Disability and Illness in Canada
There is an estimated 14% of the Canadian population, or 4.4 million people, whose lives are affected in some way because of a chronic condition (Stats Canada, 2006). As well, mental health disorders and substance dependencies affect 1.4 million women and 1.2 million men (CMHA, 2008). These individuals share a common bond-their activities are restricted because of a physical or mental condition.
The other side of the equation consists of the over 3 million Canadians who provide support to a family member or friend with a disabling condition. Therefore, disability and illness touches almost every Canadian in some way of another (Council of Canadians with Disability).
Caregiving as a Family Event
Caregiving is a family event because when illness or disability strikes, all members of the family are affected. Often, the person needing care becomes the focus, and children adapt by taking on caregiving tasks. Young carers, with the proper supports, become superstars-resilient and compassionate adults in our communities. Without support, young carers can become “overburdened” by their caregiving…this can result in anxiety and stress related conditions, and they are more likely to become adults with addictions and depression. It is important to support caregivers (young and old), in order to ensure happy and healthy children and families…(see “Ways to Help” below)
What Do Young Carers Do?
·Housework (cooking, cleaning, & laundry)
·Budgeting & banking
·Parenting younger siblings
·Providing translation to overcome language barriers (eg. for deaf or newcomer parents)
·Acting as the memory for someone with a brain injury or dementia
·Bathing & dressing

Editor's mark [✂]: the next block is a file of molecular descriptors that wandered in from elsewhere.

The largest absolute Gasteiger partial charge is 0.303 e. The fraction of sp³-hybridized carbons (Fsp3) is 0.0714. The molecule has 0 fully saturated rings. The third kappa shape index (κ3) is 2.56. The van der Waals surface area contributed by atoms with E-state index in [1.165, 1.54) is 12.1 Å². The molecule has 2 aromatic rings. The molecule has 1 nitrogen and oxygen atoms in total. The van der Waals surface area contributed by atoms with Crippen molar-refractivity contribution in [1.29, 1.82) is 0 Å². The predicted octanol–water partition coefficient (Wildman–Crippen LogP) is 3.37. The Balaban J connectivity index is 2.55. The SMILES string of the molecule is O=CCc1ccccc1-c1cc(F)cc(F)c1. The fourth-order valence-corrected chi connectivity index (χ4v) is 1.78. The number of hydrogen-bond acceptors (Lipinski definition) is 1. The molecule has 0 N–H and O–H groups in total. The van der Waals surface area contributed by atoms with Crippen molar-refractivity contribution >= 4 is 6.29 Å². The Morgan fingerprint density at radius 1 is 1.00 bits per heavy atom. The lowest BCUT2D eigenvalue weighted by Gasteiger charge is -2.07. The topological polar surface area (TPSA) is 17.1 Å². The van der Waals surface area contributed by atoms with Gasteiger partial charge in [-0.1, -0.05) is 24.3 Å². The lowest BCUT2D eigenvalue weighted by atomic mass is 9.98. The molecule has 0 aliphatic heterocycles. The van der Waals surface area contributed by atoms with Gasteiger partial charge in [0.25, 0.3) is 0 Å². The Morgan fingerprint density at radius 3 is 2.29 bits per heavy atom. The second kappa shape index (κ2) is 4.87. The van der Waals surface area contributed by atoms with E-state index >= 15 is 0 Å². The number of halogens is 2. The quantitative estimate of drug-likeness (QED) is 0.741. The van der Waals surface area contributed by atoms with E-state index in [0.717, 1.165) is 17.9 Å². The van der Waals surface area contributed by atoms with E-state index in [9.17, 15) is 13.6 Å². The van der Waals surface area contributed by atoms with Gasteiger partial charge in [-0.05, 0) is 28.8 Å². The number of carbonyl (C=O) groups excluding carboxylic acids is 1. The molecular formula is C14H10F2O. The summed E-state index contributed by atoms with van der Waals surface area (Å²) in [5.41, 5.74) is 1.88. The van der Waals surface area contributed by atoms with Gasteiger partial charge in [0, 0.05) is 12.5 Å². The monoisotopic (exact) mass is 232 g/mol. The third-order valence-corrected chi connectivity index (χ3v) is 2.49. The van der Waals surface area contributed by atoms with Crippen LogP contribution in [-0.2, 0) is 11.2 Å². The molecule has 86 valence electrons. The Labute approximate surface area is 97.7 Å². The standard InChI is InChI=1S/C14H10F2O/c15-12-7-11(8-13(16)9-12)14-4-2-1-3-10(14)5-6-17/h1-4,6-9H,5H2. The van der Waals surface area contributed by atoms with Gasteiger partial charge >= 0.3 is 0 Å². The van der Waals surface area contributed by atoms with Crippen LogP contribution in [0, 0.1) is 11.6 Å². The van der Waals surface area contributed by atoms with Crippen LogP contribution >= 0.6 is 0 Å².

·Assisting with mobility
·Provision of “comfort” support
·Counselling and providing advice
What Do Young Carers Need?
Being a young carer has ups and downs, and it is important to ensure their resilience and well being. Some things they may need are:
·To have a voice and be heard
·Support and counselling-someone to talk to about their worries & coping tools
·Recognition of their caregiving roles
·Practical support-relief from daily housework tasks
·Peer support-to spend time with other young cares to decrease feelings of isolation
·Age appropriate information about their family member’s illness or disability
·Social and recreational activities to have fun and just “be a kid”
The Powerhouse Project helps families address these needs.
Ways Organizations and Community Members Can Help…
Young carers are a silent population in many ways in our community. In order to provide supports to young carers, we need to identify them! One way is to change the ways we assess adults accessing services…by asking a few more questions:
- Do you have children in the home?
- Do they assist the person with illness/disability? How are they affected?
- What support do other family members need?
The Powerhouse Project has many “on the road” programs we can deliver at other locations. Some examples are Acting Up!, Cooking with Care, The Power of You, and Balance. All of these programs are creative ways to teach children practical skills in a way that is both fun and educational. These programs can be offered at the same time as support groups, allowing parents and children to access services that will serve to benefit the entire family. Feel free to contact any of the staff to arrange programming in your space.
In addition, the Powerhouse Project provides presentations in the community free of charge…chatting about young carers and our services. Please
contact Angela Arsenio to arrange an informative and dynamic presentation. All staff information can be found in the “Contact” section. Feel free to refer clients to our agency…however, referrals are not necessary.
Remember: healthy and happy children are the building blocks of our community. It is our societal duty to “inform, support, and protect” children (Frank, 2002)